Angered by these assaults on a nation he knows and admires, the distinguished French intellectual Jean-Francois Revel has come to America's defense in Anti-Americanism, a biting and erudite book that, paradoxically, given his country's especially vehement attack on the U.S., spent several weeks last year at the top of France's best seller list.
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"Revel writes with a style at once informative and incisive." (Publishers Weekly)
This was a fantastic book and has become my favorite in its category. Ann Coulter wishes she could write a book this powerful. It is done in an even handed presentation of European positions that fanatically attack the USA unfairly. Like most books, I'm sure there are generalizations to help make certain points, but there are so many anti-US contradictions presented that you just have to shake your head at the ignorance and blindness of the European media and leadership. There is a lot of truth in this book that hits you right in the face. Quite entertaining, although the generous vocabulary used in a concise format makes the audible version hard to grasp at times. I found myself rewinding many times because the pace of the information was at times too rapid to savor some of the stinging truths.
I loved this book, surpisingly coming from a French author. You wonder how such an independant view could flourish amidst the media landscape portrayed by the author. This certainly won't be the no brainer best seller like those written by Michael Moore.
I am not familiar with French media, but the dutch media are not very different from the sound of it. Allthough the content of this book wont be the stuff europeans typically stomach from our media, the style is very european, with lots of irony and cynisism. On a dry tone all usual cliches about the US are being ridiculed coming from europeans. Most cliches about the US (racial gettos with gun rich youth, tax climate that only benefit the wealthy, foreign policy that is directed to serving big industry interests abroad) are compared to French gettos, tax climate and foreign policy). Lot's of intellectual ammunition in here.
Anyone wanting to know what the Europeans really think of America and why should listen to this book. The book is also a warning to America not to go down the political and social road Europe has chosen.
Here, in a cool, reasoned missive to his fellow Europeans, is a French intellectual's thorough exposure, analysis, and debunking of the phenomenon of anti-Americanism. Here are a few myths that the author explodes:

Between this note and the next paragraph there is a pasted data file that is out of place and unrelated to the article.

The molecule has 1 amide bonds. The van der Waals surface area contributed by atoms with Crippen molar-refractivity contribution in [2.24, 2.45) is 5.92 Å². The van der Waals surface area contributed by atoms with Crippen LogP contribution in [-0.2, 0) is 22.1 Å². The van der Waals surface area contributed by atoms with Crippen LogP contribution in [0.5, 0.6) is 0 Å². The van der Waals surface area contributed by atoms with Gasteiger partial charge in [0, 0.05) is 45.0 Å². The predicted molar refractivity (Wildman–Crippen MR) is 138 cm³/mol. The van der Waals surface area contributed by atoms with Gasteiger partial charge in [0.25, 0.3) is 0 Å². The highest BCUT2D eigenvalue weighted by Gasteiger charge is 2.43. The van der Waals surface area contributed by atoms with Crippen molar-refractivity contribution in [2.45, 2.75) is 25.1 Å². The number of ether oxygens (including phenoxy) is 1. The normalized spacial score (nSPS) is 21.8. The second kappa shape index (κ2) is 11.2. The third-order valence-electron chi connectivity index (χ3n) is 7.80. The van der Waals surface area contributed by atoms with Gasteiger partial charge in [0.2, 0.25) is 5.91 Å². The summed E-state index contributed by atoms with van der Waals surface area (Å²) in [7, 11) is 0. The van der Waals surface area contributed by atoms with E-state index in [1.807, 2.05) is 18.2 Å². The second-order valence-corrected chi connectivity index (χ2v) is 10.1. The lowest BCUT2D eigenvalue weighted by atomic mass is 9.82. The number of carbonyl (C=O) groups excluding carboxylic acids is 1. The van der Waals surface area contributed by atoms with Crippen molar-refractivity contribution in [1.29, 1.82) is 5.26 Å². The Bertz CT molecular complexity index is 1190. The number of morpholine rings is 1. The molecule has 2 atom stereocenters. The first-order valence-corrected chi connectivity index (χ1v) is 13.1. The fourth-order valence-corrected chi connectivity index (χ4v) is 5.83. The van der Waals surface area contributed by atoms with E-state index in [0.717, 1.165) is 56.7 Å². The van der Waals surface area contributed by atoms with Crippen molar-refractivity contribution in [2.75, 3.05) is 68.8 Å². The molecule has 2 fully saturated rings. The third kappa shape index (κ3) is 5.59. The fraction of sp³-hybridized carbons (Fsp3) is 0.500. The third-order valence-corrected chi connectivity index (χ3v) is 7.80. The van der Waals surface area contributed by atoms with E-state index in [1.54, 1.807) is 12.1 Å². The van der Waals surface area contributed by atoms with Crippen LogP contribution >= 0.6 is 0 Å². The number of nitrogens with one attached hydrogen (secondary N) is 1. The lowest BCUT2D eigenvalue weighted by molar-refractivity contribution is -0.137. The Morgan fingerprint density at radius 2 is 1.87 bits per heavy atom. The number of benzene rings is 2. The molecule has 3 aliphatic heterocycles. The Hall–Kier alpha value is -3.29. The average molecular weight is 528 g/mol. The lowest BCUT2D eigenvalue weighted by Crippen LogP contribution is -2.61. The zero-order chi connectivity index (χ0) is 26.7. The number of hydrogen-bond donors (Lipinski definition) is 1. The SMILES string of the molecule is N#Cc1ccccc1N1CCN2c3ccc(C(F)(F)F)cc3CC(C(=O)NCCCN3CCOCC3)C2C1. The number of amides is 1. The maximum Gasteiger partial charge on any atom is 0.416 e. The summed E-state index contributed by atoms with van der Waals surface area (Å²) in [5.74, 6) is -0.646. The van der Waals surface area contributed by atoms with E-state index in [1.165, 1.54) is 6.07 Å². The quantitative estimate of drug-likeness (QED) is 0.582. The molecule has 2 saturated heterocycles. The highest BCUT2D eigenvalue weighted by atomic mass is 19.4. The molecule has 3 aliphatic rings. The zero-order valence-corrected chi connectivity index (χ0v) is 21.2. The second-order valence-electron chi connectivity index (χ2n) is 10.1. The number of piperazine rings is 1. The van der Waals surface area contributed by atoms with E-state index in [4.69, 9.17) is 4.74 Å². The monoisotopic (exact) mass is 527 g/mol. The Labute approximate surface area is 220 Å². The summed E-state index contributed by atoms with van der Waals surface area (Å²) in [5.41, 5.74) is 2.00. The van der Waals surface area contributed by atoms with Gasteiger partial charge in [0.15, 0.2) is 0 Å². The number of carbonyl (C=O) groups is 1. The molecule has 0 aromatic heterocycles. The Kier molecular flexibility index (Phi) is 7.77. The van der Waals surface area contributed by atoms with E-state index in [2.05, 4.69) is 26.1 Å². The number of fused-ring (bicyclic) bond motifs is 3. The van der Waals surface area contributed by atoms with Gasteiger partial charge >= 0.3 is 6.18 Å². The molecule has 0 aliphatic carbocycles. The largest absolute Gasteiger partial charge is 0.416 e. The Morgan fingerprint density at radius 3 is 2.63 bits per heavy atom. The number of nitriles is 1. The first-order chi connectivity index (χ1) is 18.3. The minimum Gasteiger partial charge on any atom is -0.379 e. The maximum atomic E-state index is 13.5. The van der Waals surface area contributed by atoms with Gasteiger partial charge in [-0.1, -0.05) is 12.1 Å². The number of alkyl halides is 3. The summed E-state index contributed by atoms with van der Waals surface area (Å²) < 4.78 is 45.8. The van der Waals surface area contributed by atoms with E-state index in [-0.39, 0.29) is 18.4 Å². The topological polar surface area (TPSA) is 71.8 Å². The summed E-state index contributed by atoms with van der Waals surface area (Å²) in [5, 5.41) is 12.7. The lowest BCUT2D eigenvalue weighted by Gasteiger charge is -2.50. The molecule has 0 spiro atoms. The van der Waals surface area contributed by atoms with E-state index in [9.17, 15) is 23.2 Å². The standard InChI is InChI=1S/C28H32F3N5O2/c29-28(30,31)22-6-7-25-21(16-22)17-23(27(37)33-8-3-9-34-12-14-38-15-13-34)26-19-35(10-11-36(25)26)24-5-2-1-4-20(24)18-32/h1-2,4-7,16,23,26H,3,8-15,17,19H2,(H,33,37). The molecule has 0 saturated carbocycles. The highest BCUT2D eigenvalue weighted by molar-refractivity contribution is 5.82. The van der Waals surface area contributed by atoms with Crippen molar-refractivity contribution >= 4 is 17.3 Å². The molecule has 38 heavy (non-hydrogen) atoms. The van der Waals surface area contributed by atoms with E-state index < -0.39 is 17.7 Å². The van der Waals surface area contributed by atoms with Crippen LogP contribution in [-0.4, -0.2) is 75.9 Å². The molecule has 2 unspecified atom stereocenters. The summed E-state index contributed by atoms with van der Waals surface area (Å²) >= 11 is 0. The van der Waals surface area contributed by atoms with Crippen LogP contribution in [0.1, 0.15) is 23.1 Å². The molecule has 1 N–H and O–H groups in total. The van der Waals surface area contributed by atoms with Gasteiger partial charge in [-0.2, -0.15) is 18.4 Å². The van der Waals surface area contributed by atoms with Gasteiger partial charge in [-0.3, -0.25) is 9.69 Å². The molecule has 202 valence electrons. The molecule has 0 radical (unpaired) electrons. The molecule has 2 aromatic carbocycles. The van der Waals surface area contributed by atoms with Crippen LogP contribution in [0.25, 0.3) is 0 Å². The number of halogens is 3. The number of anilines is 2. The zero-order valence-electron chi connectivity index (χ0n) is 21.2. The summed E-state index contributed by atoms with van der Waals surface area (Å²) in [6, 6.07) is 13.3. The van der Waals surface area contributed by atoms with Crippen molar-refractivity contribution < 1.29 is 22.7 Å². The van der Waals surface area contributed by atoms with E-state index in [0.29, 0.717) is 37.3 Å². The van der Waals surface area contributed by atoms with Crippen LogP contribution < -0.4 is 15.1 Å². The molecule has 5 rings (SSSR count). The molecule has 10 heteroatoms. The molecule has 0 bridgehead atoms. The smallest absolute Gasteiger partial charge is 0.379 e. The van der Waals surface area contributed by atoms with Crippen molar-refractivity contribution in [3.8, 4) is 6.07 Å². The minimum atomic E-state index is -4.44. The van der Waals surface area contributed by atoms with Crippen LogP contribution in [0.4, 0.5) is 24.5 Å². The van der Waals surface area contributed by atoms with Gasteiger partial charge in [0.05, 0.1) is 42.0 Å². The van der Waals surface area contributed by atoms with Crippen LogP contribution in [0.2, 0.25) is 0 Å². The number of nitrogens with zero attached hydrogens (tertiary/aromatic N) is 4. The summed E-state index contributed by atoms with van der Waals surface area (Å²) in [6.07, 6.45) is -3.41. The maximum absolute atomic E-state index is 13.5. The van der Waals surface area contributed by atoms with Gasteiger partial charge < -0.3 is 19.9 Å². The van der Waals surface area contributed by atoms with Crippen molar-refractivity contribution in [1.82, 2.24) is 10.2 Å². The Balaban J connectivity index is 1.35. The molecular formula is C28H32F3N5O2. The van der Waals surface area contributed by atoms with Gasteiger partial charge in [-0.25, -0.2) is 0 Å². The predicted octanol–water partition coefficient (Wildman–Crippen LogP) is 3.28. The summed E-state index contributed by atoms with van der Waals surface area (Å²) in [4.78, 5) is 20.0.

1. MYTH: Americans are ignorant of the "rest of the world," and Europeans are well informed about goings on in America.
2. MYTH: Americans are crass and uncultured, they worship money above all else, and they are crime-ridden and violent.
3. MYTH: Americans are reflexively unilateral and ignore the reasoned pleas for cooperation from their European allies.
The root cause of all anti-Americanism, in the author's opinion? Nothing less than an ongoing war against free-market liberal democracy, one that has been waged by the far left and far right (which, combined, constitute more than a third of the electorate in France) since the early part of the 20th century. America draws the most heat not only because it represents the summit of achievement of free-market democracy, but because it is its most passionate advocate. Dispense with the notions that brash America is rubbing up against our more seasoned and even-tempered European cousins' sensibilities; the fact is that it is who we are and what we represent far more than what we do that galls the heart of the unrepentant socialist of both the National (right) and International (left) varieties.
Written by a best-selling French writer (and known American-supporter), the book is an interesting calling-out of European governments and "intellectuals" for their unending attacks on the U.S. and shameless hypocrisy. A refreshing in-their-face slap at French intellectuals and their unceasing American bashing to cover up their own faults and scheming, it is heavily rooted in modern day issues. However, you will find enough historical context to be useful, particularly in Europe's colonial history.